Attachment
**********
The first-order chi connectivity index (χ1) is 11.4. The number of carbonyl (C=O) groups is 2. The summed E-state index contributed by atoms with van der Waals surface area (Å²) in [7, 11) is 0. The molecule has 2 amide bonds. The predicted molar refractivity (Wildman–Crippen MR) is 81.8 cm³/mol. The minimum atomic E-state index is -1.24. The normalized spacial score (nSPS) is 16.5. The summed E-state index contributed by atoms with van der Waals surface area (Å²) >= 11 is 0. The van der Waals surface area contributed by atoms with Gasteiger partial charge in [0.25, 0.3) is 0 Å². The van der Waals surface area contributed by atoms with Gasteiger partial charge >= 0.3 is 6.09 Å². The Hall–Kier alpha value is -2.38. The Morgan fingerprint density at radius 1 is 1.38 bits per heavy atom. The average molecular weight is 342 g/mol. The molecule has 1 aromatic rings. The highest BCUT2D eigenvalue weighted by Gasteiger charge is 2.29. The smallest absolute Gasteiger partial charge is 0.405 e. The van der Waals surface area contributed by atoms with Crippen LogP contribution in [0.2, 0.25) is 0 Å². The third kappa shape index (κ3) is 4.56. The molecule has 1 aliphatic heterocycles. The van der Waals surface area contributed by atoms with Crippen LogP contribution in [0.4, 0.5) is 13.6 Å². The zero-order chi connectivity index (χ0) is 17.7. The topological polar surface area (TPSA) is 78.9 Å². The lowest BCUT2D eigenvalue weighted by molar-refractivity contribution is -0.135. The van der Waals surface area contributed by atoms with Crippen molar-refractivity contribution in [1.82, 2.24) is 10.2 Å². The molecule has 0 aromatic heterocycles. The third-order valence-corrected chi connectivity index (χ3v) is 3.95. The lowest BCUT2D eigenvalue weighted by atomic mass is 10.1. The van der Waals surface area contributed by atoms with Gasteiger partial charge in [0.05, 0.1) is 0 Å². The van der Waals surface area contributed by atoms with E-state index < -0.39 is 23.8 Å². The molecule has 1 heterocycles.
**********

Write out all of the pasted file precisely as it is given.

The first-order chi connectivity index (χ1) is 11.4. The number of carbonyl (C=O) groups is 2. The summed E-state index contributed by atoms with van der Waals surface area (Å²) in [7, 11) is 0. The molecule has 2 amide bonds. The predicted molar refractivity (Wildman–Crippen MR) is 81.8 cm³/mol. The minimum atomic E-state index is -1.24. The normalized spacial score (nSPS) is 16.5. The summed E-state index contributed by atoms with van der Waals surface area (Å²) >= 11 is 0. The van der Waals surface area contributed by atoms with Gasteiger partial charge in [0.25, 0.3) is 0 Å². The van der Waals surface area contributed by atoms with Gasteiger partial charge >= 0.3 is 6.09 Å². The Hall–Kier alpha value is -2.38. The Morgan fingerprint density at radius 1 is 1.38 bits per heavy atom. The average molecular weight is 342 g/mol. The molecule has 1 aromatic rings. The highest BCUT2D eigenvalue weighted by Gasteiger charge is 2.29. The smallest absolute Gasteiger partial charge is 0.405 e. The van der Waals surface area contributed by atoms with Crippen LogP contribution in [0.2, 0.25) is 0 Å². The third kappa shape index (κ3) is 4.56. The molecule has 1 aliphatic heterocycles. The van der Waals surface area contributed by atoms with Crippen LogP contribution in [0.4, 0.5) is 13.6 Å². The zero-order chi connectivity index (χ0) is 17.7. The topological polar surface area (TPSA) is 78.9 Å². The lowest BCUT2D eigenvalue weighted by molar-refractivity contribution is -0.135. The van der Waals surface area contributed by atoms with Crippen molar-refractivity contribution in [1.82, 2.24) is 10.2 Å². The molecule has 0 aromatic heterocycles. The third-order valence-corrected chi connectivity index (χ3v) is 3.95. The lowest BCUT2D eigenvalue weighted by atomic mass is 10.1. The van der Waals surface area contributed by atoms with Gasteiger partial charge in [0.05, 0.1) is 0 Å². The van der Waals surface area contributed by atoms with E-state index < -0.39 is 23.8 Å². The molecule has 1 heterocycles.